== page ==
The lottery is a method of raising funds in which tokens are sold and prizes are awarded by drawing lots. The term derives from the Middle Dutch word lot, which probably stems from the Latin word lutor (luck), reflecting the idea that the outcome of a lottery depends on luck or chance. Often, the terms “lottery” and “gambling” are used interchangeably; however, there is a distinction in that with a lottery the money spent on tickets can be returned to the participants in the form of future winnings.
The origins of state-sponsored lotteries go back to the Low Countries in the 15th century, when various towns held public lotteries to raise money for town fortifications and help the poor. During the Revolution, Benjamin Franklin organized a lottery to pay for a battery of cannons to defend Philadelphia against the British. Lotteries grew popular in the 18th century as America’s banking and taxation systems developed and state leaders sought ways to finance everything from roads and jails to hospitals, colleges, and even to build cities and churches.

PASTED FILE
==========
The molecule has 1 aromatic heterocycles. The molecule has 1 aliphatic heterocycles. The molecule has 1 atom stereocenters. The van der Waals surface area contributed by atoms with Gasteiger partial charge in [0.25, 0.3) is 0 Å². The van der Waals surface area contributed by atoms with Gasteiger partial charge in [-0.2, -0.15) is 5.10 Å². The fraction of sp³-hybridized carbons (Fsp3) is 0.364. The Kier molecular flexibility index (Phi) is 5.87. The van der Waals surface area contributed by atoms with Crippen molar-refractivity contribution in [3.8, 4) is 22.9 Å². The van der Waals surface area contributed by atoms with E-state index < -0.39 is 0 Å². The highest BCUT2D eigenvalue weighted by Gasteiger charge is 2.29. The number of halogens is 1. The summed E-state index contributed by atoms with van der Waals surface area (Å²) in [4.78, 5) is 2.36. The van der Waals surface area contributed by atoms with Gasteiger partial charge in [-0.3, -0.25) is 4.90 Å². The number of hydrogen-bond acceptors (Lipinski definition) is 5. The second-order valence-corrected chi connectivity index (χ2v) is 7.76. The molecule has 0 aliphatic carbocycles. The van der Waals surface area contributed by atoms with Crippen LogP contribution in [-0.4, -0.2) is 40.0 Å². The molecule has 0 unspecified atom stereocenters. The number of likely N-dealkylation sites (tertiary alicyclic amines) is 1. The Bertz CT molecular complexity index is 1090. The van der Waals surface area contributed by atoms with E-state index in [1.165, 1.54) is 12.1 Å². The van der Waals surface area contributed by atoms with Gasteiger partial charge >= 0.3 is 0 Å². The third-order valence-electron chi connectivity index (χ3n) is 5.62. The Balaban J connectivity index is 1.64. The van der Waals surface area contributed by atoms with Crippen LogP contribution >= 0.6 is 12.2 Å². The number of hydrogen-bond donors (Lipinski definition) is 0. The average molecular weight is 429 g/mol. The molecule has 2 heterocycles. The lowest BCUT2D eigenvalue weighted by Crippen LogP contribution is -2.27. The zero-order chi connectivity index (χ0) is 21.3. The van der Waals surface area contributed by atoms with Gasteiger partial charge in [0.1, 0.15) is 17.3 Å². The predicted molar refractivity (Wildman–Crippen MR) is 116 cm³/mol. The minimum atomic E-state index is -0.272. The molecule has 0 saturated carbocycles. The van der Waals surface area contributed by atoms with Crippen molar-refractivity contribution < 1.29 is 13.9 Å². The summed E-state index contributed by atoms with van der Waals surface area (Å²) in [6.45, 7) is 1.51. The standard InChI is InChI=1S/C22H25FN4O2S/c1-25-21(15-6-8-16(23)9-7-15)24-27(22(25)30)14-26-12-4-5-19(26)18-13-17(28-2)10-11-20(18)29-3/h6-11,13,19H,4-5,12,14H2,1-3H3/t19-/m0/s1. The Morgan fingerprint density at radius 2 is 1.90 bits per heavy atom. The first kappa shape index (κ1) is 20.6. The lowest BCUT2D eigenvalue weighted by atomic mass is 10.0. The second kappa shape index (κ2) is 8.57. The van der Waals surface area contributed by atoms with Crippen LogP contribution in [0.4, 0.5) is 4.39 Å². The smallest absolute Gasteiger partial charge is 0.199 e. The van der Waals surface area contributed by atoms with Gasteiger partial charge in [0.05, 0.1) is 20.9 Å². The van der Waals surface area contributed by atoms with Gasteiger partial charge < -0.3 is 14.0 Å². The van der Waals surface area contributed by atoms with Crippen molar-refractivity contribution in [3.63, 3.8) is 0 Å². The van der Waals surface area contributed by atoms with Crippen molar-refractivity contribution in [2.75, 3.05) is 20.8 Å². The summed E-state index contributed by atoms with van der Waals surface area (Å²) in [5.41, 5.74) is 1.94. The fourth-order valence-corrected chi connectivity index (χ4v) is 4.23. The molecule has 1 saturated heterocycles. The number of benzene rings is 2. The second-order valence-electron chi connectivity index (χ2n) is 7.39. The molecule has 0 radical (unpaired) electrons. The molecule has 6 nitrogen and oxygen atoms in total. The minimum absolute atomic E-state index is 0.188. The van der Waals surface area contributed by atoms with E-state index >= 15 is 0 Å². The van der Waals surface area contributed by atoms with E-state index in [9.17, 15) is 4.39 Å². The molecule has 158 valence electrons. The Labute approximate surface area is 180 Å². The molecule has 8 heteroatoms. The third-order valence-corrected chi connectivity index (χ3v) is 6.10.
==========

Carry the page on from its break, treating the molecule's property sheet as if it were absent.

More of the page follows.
State lotteries typically win broad public approval because the proceeds are “earmarked” for a specific public good, such as education. Studies, however, show that the lottery’s popularity is not correlated with the state’s actual fiscal condition.
Also, critics point out that while earmarked lottery funds do reduce the amount of general fund appropriations that the legislature would otherwise have had to spend on an item, the resulting appropriation still remains in the hands of legislators who may choose to divert the money to something else.